Opinion: Blame unaffordable insurance on Obamacare
The number of uninsured Americans rose in 2018 for the first time since the Affordable Care Act passed in 2010, according to recent research from the Census Bureau.
Obamacare's defenders were quick to blame the change on meddling by the Trump administration. But the real culprit is the law's faulty design.
Since the first exchange plans went into effect in 2014, Obamacare has consistently delivered higher premiums and deductibles for average Americans who don't get coverage from their employers. As a result, millions of people have fled the Obamacare exchanges over the past few years. Today, only people who receive government subsidies can afford exchange plans.
Currently, Americans who make less than 400% of the federal poverty level but do not qualify for Medicaid are eligible for subsidies for Obamacare plans. These subsidies are often quite generous. For example, a family of four with $50,000 in annual income could get a $15,855 plan for just $3,250 — or $271 per month.
Just under half of Americans are eligible for these subsidies. The rest are out of luck, and face monthly premiums routinely exceeding $1,000.
As a result, many people are deciding not to shop for coverage on Obamacare's exchanges. Between 2016 and 2018, unsubsidized enrollment plummeted by 2.5 million — a 40% decline from around 6.2 million to 3.7 million. Eighty-seven percent of people with exchange coverage received subsidies in 2019.
The cost of exchange coverage has soared because of Obamacare's many rules, mandates and regulations. For instance, Obamacare requires every plan sold on the exchanges to cover a list of 10 "essential health benefits," from pediatric vision care to substance abuse treatment. Such comprehensive coverage is expensive. It's also unappealing to many people, particularly young folks for whom these benefits seem far from "essential."
Obamacare also forces insurers to charge everyone of a certain age the same rate, regardless of their health status or history. On top of that, it prevents insurers from charging older enrollees more than three times as much as younger enrollees.
These mandates have raised costs for insurers, which they've passed on to enrollees in the form of higher premiums. In 2017, average exchange premiums rose 21%. Not surprisingly, exchange enrollment fell by 10 percent that same year. Americans who didn't qualify for subsidies accounted for roughly 85% of this decrease.
An additional 1.2 million unsubsidized patients exited the exchanges in 2018, when premiums rose by 26%.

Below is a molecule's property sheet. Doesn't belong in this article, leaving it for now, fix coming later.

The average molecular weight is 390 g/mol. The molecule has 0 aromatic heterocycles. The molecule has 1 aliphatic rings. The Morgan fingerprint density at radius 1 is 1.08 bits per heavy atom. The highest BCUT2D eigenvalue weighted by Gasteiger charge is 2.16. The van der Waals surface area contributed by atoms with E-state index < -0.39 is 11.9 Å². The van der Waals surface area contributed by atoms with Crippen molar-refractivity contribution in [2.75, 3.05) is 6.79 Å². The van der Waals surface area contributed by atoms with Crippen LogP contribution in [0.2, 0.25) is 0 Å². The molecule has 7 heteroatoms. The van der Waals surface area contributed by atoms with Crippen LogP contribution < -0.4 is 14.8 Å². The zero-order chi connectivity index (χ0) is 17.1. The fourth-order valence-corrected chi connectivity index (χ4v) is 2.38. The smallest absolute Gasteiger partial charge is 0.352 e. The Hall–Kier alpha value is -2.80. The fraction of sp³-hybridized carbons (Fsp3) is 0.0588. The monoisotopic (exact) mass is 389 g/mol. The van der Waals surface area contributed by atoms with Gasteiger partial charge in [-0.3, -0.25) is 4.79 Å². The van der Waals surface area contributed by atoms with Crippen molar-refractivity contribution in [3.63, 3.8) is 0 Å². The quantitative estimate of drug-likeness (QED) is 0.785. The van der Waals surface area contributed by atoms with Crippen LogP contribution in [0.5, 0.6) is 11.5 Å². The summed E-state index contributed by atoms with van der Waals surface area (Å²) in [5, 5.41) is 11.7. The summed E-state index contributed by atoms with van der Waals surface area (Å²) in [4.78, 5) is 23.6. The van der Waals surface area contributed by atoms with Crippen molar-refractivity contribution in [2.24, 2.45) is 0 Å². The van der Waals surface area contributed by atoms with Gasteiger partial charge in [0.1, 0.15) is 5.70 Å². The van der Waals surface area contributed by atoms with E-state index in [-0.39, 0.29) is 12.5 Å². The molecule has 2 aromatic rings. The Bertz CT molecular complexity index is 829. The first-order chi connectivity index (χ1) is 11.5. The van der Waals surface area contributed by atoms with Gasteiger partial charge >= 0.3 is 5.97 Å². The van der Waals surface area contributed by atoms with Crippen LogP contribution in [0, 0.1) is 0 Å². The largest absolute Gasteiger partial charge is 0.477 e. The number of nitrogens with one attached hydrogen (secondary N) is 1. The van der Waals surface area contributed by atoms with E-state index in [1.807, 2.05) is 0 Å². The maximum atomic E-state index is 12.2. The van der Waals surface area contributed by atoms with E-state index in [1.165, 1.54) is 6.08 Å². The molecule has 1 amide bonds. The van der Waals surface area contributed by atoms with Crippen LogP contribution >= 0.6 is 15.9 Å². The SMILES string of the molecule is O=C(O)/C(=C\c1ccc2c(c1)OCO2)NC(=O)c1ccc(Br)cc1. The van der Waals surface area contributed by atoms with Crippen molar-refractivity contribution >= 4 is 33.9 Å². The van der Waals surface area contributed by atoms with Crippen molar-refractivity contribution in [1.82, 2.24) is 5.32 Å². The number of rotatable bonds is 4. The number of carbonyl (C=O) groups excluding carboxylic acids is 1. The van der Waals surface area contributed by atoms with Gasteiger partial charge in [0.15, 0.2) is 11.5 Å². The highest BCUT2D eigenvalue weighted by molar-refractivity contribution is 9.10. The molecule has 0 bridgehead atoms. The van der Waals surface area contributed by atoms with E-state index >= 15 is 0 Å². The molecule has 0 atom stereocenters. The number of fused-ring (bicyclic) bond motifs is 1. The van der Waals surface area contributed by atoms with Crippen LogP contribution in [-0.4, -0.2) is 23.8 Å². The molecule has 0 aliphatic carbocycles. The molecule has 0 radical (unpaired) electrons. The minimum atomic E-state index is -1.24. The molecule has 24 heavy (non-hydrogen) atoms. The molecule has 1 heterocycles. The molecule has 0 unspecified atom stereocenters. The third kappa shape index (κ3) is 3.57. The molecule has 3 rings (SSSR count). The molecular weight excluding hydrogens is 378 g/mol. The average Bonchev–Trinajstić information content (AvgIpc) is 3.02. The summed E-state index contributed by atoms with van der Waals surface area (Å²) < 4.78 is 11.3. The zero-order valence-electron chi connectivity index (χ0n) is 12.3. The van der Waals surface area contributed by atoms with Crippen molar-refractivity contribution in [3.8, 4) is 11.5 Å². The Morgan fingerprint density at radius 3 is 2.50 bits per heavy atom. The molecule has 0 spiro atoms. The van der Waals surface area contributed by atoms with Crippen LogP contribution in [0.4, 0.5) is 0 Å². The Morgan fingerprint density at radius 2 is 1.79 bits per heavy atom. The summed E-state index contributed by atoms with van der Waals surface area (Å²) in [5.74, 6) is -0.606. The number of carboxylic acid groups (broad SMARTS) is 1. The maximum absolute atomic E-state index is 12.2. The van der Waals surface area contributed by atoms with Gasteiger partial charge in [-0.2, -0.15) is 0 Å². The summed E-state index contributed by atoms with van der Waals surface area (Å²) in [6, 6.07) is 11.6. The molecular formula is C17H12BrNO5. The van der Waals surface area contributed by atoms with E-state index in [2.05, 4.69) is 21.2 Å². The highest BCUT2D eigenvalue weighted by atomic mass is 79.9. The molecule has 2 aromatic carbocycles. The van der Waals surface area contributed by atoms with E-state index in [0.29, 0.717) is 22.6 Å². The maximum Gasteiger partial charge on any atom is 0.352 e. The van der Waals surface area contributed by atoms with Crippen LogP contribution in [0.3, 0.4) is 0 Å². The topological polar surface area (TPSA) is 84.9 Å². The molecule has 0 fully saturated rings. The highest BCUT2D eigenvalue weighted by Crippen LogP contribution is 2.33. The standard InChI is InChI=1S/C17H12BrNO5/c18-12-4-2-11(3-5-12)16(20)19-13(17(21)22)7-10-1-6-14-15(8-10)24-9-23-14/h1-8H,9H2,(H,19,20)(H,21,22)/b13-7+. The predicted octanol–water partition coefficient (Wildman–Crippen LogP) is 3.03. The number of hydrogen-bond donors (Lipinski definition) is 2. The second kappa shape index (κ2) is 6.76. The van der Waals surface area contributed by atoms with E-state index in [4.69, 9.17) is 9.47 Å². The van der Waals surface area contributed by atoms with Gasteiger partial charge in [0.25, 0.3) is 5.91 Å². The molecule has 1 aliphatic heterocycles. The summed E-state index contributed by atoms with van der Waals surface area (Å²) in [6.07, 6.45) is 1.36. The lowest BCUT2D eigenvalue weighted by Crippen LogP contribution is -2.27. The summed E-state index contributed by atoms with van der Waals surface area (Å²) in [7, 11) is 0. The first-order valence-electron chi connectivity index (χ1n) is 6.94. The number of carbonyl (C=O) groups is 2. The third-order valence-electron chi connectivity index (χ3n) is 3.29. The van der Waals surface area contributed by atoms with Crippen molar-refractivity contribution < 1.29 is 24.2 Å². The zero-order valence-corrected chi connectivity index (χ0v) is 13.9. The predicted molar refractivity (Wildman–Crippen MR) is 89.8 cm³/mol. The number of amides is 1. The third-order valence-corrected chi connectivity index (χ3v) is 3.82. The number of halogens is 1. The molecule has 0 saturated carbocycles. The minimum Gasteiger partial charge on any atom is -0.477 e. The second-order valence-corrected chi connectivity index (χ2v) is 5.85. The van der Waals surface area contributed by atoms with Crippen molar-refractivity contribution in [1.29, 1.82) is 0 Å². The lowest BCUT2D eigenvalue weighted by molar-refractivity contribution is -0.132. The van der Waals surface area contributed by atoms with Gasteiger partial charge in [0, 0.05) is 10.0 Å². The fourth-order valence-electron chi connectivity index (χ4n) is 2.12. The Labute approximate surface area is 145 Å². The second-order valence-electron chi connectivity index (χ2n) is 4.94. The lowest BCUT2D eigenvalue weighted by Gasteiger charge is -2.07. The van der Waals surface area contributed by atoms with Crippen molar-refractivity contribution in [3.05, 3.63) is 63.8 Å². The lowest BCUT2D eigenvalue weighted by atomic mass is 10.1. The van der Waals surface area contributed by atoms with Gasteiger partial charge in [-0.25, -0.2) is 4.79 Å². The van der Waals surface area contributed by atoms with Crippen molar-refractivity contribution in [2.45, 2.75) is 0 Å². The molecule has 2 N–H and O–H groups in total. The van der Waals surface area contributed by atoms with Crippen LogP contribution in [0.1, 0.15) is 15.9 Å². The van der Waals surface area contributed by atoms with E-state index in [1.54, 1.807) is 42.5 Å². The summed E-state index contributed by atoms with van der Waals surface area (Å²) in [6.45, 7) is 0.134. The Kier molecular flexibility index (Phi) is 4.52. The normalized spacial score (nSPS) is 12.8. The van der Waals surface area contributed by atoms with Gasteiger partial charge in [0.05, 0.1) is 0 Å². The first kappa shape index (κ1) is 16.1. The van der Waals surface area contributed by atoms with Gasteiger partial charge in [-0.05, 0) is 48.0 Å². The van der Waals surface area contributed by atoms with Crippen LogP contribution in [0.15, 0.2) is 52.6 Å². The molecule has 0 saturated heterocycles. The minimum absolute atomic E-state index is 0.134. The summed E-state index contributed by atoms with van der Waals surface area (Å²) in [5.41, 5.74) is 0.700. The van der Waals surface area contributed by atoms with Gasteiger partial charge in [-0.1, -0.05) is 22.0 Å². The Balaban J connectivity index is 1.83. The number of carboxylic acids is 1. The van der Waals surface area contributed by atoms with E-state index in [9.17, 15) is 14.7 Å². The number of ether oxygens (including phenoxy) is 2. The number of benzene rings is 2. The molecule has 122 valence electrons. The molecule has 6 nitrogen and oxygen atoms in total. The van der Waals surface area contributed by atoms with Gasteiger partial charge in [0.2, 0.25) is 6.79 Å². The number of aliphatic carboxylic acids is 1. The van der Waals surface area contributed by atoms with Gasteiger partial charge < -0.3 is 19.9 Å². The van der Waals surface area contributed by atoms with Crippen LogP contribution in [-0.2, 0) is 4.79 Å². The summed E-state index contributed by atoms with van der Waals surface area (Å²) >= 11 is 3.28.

Some states saw particularly alarming coverage drops. From 2016 to 2018, unsubsidized exchange enrollment in Arizona, Iowa, Georgia, Nebraska, Oklahoma and Tennessee plummeted by over 70%.
That trend is almost certain to continue as marketplace premiums keep rising. Next year, exchange premiums for Vermont's Blue Cross Blue Shield patients will jump 12%, on average. In New York, average premiums will increase by about 7%; New Mexico's plans could be 13% more expensive.
Fortunately, there's at least one option still available to those who can't afford the plans for sale on Obamacare's exchanges — short-term, limited duration insurance. These policies are exempt from Obamacare's mandates. Insurers don't have to cover every essential health benefit and can price plans based on a beneficiary's medical risk.
As a result, short-term plans are far more affordable. One analysis found that premiums for the cheapest short-term plans are 80% lower than those for the least expensive Obamacare plans.
And thanks to a recent rule change by the Trump administration, Americans can purchase short-term plans that last up to 364 days. Insurers can also renew those policies for up to three years. Previously, short-term plans only lasted three months and couldn't be renewed.
As the next open enrollment period approaches, it's clearer than ever that Obamacare has failed. The law's mandates were supposed to help every American get insurance. Instead, they've made it impossible for almost anyone to purchase coverage without a government subsidy. So much for the "Affordable" Care Act.
Sally C. Pipes is president, CEO and Thomas W. Smith fellow in health care policy at the Pacific Research Institute. Her latest book is "The False Promise of Single-Payer Health Care" (Encounter). Follow her on Twitter @sallypipes.